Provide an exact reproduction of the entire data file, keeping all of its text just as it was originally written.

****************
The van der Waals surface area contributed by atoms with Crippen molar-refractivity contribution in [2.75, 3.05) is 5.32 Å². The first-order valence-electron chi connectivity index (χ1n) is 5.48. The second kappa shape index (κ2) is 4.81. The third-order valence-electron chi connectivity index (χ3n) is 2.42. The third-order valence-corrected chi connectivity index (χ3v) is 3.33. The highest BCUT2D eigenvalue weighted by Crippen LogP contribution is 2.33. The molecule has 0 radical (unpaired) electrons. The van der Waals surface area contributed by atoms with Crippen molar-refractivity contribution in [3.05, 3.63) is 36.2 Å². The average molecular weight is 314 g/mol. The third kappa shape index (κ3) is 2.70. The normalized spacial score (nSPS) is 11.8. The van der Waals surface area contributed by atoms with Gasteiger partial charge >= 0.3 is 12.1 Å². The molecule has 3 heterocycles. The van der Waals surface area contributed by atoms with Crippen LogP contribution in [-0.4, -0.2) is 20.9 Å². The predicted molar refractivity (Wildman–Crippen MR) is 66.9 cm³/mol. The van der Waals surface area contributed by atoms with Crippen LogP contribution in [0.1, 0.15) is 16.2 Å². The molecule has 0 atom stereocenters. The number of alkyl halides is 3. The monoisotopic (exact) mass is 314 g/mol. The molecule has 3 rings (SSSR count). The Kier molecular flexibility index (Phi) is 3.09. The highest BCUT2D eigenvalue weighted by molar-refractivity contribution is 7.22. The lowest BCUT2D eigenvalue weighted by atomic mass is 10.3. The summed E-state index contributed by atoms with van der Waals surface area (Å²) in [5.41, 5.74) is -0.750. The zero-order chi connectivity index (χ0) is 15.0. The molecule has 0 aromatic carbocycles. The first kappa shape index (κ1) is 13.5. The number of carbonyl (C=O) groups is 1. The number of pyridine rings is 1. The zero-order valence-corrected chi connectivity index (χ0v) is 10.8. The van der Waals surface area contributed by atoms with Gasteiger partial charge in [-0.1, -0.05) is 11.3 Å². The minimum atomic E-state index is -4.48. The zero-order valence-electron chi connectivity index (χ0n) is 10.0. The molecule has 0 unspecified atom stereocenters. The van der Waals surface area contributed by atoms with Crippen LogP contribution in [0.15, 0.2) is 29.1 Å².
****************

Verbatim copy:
The van der Waals surface area contributed by atoms with Crippen molar-refractivity contribution in [2.75, 3.05) is 5.32 Å². The first-order valence-electron chi connectivity index (χ1n) is 5.48. The second kappa shape index (κ2) is 4.81. The third-order valence-electron chi connectivity index (χ3n) is 2.42. The third-order valence-corrected chi connectivity index (χ3v) is 3.33. The highest BCUT2D eigenvalue weighted by Crippen LogP contribution is 2.33. The molecule has 0 radical (unpaired) electrons. The van der Waals surface area contributed by atoms with Crippen molar-refractivity contribution in [3.05, 3.63) is 36.2 Å². The average molecular weight is 314 g/mol. The third kappa shape index (κ3) is 2.70. The normalized spacial score (nSPS) is 11.8. The van der Waals surface area contributed by atoms with Gasteiger partial charge >= 0.3 is 12.1 Å². The molecule has 3 heterocycles. The van der Waals surface area contributed by atoms with Crippen LogP contribution in [-0.4, -0.2) is 20.9 Å². The predicted molar refractivity (Wildman–Crippen MR) is 66.9 cm³/mol. The van der Waals surface area contributed by atoms with Crippen LogP contribution in [0.1, 0.15) is 16.2 Å². The molecule has 0 atom stereocenters. The number of alkyl halides is 3. The monoisotopic (exact) mass is 314 g/mol. The molecule has 3 rings (SSSR count). The Kier molecular flexibility index (Phi) is 3.09. The highest BCUT2D eigenvalue weighted by molar-refractivity contribution is 7.22. The lowest BCUT2D eigenvalue weighted by atomic mass is 10.3. The summed E-state index contributed by atoms with van der Waals surface area (Å²) in [5.41, 5.74) is -0.750. The zero-order chi connectivity index (χ0) is 15.0. The molecule has 0 aromatic carbocycles. The first kappa shape index (κ1) is 13.5. The number of carbonyl (C=O) groups is 1. The number of pyridine rings is 1. The zero-order valence-corrected chi connectivity index (χ0v) is 10.8. The van der Waals surface area contributed by atoms with Gasteiger partial charge in [-0.1, -0.05) is 11.3 Å². The minimum atomic E-state index is -4.48. The zero-order valence-electron chi connectivity index (χ0n) is 10.0. The molecule has 0 unspecified atom stereocenters. The van der Waals surface area contributed by atoms with Crippen LogP contribution in [0.15, 0.2) is 29.1 Å².